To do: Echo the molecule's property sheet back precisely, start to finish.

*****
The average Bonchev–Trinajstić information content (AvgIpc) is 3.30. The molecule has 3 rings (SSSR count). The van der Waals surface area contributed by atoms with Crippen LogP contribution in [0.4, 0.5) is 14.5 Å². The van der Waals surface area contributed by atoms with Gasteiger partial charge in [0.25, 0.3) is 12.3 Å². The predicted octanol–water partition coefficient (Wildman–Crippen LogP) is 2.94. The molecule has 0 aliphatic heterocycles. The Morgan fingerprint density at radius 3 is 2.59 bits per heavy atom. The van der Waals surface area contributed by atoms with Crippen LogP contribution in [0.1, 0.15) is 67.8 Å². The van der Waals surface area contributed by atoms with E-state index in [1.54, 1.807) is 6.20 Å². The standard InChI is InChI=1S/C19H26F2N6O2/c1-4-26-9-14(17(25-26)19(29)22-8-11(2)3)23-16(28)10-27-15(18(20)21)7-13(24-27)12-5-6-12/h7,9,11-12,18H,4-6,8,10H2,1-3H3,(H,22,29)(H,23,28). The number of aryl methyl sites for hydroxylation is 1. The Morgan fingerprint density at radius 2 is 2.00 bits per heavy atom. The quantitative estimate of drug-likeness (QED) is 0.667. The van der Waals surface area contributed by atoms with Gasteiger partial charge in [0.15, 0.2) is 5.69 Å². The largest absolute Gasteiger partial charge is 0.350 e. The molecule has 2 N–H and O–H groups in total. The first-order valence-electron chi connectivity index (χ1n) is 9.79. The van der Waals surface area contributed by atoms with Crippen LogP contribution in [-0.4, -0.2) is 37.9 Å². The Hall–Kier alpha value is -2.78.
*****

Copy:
The average Bonchev–Trinajstić information content (AvgIpc) is 3.30. The molecule has 3 rings (SSSR count). The van der Waals surface area contributed by atoms with Crippen LogP contribution in [0.4, 0.5) is 14.5 Å². The van der Waals surface area contributed by atoms with Gasteiger partial charge in [0.25, 0.3) is 12.3 Å². The predicted octanol–water partition coefficient (Wildman–Crippen LogP) is 2.94. The molecule has 0 aliphatic heterocycles. The Morgan fingerprint density at radius 3 is 2.59 bits per heavy atom. The van der Waals surface area contributed by atoms with Crippen LogP contribution in [0.1, 0.15) is 67.8 Å². The van der Waals surface area contributed by atoms with E-state index in [1.54, 1.807) is 6.20 Å². The standard InChI is InChI=1S/C19H26F2N6O2/c1-4-26-9-14(17(25-26)19(29)22-8-11(2)3)23-16(28)10-27-15(18(20)21)7-13(24-27)12-5-6-12/h7,9,11-12,18H,4-6,8,10H2,1-3H3,(H,22,29)(H,23,28). The number of aryl methyl sites for hydroxylation is 1. The Morgan fingerprint density at radius 2 is 2.00 bits per heavy atom. The quantitative estimate of drug-likeness (QED) is 0.667. The van der Waals surface area contributed by atoms with Gasteiger partial charge in [0.15, 0.2) is 5.69 Å². The largest absolute Gasteiger partial charge is 0.350 e. The molecule has 2 N–H and O–H groups in total. The first-order valence-electron chi connectivity index (χ1n) is 9.79. The van der Waals surface area contributed by atoms with Crippen LogP contribution in [-0.4, -0.2) is 37.9 Å². The Hall–Kier alpha value is -2.78.